Looks like the City Council in Saco, Maine (just south of Portland - see on larger map) is considering how many urban chickens is the right number of urban chickens.
Kate Irish Collins writes in the Community News of KeepMECurrent that "a plan to allow people to keep at least three chickens as pets in the city has gone back to the drawing board after Saco City Councilor Les Smith suggested the total number of fowl be raised to a dozen."
The bit that gets me is the following:
I think there are many of us that find keeping even two chickens are well worth the "aggravation" and in fact, having twelve seems like way too many... unless you're looking to profit from the surplus eggs or meat.
“I’d like to allow as many as 12 chickens. Having only three is hardly worth the aggravation,” Smith said during a council meeting Monday. But Councilor Marston Lovell said allowing a dozen chickens could have a negative impact on public health.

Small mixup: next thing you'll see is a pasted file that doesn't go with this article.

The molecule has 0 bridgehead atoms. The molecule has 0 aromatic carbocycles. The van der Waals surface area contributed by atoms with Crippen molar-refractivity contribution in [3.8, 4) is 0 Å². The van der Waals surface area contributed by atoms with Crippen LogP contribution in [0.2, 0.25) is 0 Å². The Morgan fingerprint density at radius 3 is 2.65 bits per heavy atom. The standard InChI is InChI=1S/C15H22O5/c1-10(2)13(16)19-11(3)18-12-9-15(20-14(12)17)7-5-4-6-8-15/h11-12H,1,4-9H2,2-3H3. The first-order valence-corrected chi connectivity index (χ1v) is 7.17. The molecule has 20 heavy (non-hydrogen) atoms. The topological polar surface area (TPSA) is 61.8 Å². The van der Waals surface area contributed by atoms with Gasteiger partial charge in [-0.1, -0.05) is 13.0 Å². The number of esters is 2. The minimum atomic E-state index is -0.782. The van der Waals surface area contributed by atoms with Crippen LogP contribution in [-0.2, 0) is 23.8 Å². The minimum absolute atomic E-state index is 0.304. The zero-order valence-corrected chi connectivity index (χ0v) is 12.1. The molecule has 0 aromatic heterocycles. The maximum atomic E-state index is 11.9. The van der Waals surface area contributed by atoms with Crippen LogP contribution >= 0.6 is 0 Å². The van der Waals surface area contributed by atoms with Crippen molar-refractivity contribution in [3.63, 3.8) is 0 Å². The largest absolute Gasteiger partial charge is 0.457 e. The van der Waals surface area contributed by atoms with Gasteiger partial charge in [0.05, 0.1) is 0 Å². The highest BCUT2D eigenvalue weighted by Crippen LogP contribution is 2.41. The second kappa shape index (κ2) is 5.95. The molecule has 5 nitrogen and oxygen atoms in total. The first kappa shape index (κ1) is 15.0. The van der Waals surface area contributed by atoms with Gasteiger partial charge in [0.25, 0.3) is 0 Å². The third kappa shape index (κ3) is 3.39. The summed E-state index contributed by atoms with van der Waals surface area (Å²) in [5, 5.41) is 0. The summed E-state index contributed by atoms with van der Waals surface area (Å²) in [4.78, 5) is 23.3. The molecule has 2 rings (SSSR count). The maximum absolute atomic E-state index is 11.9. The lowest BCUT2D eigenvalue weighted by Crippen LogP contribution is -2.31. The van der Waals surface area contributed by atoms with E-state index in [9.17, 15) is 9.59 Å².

Due to the debate on just how many chickens residents should be allowed to keep, the council agreed to discuss the issue further at an upcoming workshop.
Regardless the final numbers of chickens allowed per residence, I find the rest of the provisions of the ordinance to be quite smart:
- chickens would have to be kept in a wire enclosure with access to a hen house
- pen and hen house must be in a backyard and be 50 feet back from any property line, or located on house lots of at least one acre
- annual permit would be required from the code enforcement office and a building permit would be required in order to construct the hen house or to convert an existing shed, garage or barn into a chicken habitat
- during the day the chickens would be allowed outside the pen, as long as they are in a “securely fenced yard”
- owners of the chickens would also be required to store and remove feces “to the satisfaction of the animal control officer”
- no more than 3 cubic feet of manure can be stored at one time